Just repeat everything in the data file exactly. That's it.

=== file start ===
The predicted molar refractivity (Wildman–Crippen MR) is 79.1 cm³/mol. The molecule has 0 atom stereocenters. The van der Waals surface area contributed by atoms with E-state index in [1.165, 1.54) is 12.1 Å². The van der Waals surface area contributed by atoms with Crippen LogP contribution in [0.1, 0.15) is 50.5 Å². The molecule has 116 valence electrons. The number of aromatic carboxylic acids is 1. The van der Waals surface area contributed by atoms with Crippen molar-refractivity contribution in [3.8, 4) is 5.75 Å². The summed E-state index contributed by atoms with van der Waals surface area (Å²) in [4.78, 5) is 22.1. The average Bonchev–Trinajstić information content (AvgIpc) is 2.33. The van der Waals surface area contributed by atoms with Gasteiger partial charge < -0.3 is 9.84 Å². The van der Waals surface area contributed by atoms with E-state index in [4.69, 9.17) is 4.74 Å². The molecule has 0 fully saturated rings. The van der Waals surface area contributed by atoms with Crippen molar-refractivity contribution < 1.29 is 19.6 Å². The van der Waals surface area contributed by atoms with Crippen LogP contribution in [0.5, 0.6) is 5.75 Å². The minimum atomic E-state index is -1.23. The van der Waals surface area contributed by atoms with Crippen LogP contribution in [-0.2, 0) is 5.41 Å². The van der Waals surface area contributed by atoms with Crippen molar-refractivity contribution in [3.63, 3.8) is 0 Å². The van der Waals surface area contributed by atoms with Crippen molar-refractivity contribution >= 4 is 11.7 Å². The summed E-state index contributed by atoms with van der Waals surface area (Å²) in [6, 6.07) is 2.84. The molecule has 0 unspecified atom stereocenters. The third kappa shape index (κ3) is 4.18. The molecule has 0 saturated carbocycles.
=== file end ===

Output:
The predicted molar refractivity (Wildman–Crippen MR) is 79.1 cm³/mol. The molecule has 0 atom stereocenters. The van der Waals surface area contributed by atoms with E-state index in [1.165, 1.54) is 12.1 Å². The van der Waals surface area contributed by atoms with Crippen LogP contribution in [0.1, 0.15) is 50.5 Å². The molecule has 116 valence electrons. The number of aromatic carboxylic acids is 1. The van der Waals surface area contributed by atoms with Crippen molar-refractivity contribution in [3.8, 4) is 5.75 Å². The summed E-state index contributed by atoms with van der Waals surface area (Å²) in [4.78, 5) is 22.1. The average Bonchev–Trinajstić information content (AvgIpc) is 2.33. The van der Waals surface area contributed by atoms with Gasteiger partial charge < -0.3 is 9.84 Å². The van der Waals surface area contributed by atoms with E-state index in [4.69, 9.17) is 4.74 Å². The molecule has 0 fully saturated rings. The van der Waals surface area contributed by atoms with Crippen molar-refractivity contribution < 1.29 is 19.6 Å². The van der Waals surface area contributed by atoms with Crippen LogP contribution in [0.5, 0.6) is 5.75 Å². The minimum atomic E-state index is -1.23. The van der Waals surface area contributed by atoms with Crippen LogP contribution in [-0.2, 0) is 5.41 Å². The van der Waals surface area contributed by atoms with Crippen molar-refractivity contribution in [3.63, 3.8) is 0 Å². The van der Waals surface area contributed by atoms with Crippen molar-refractivity contribution >= 4 is 11.7 Å². The summed E-state index contributed by atoms with van der Waals surface area (Å²) in [6, 6.07) is 2.84. The molecule has 0 unspecified atom stereocenters. The third kappa shape index (κ3) is 4.18. The molecule has 0 saturated carbocycles.